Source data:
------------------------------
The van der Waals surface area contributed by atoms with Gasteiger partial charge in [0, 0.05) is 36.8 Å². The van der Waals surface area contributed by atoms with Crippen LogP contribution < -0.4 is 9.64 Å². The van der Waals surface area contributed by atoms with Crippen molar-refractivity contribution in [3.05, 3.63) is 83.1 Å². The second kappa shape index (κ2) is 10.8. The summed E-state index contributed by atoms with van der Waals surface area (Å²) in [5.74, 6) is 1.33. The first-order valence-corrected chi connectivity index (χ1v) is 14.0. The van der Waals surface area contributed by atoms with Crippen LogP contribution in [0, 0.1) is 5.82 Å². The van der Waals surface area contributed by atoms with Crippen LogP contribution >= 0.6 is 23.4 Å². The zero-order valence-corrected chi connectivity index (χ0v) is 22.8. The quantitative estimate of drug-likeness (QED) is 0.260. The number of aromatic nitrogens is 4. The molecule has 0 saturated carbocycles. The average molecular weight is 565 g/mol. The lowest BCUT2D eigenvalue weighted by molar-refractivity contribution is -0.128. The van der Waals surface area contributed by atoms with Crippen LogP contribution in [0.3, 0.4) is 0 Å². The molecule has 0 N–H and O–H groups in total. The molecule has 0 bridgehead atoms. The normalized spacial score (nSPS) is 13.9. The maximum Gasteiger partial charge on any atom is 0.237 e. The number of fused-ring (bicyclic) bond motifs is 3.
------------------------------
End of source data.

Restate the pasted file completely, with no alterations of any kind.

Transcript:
The van der Waals surface area contributed by atoms with Gasteiger partial charge in [0, 0.05) is 36.8 Å². The van der Waals surface area contributed by atoms with Crippen LogP contribution < -0.4 is 9.64 Å². The van der Waals surface area contributed by atoms with Crippen molar-refractivity contribution in [3.05, 3.63) is 83.1 Å². The second kappa shape index (κ2) is 10.8. The summed E-state index contributed by atoms with van der Waals surface area (Å²) in [5.74, 6) is 1.33. The first-order valence-corrected chi connectivity index (χ1v) is 14.0. The van der Waals surface area contributed by atoms with Crippen LogP contribution in [0, 0.1) is 5.82 Å². The van der Waals surface area contributed by atoms with Crippen LogP contribution >= 0.6 is 23.4 Å². The zero-order valence-corrected chi connectivity index (χ0v) is 22.8. The quantitative estimate of drug-likeness (QED) is 0.260. The number of aromatic nitrogens is 4. The molecule has 0 saturated carbocycles. The average molecular weight is 565 g/mol. The lowest BCUT2D eigenvalue weighted by molar-refractivity contribution is -0.128. The van der Waals surface area contributed by atoms with Crippen LogP contribution in [0.3, 0.4) is 0 Å². The molecule has 0 N–H and O–H groups in total. The molecule has 0 bridgehead atoms. The normalized spacial score (nSPS) is 13.9. The maximum Gasteiger partial charge on any atom is 0.237 e. The number of fused-ring (bicyclic) bond motifs is 3.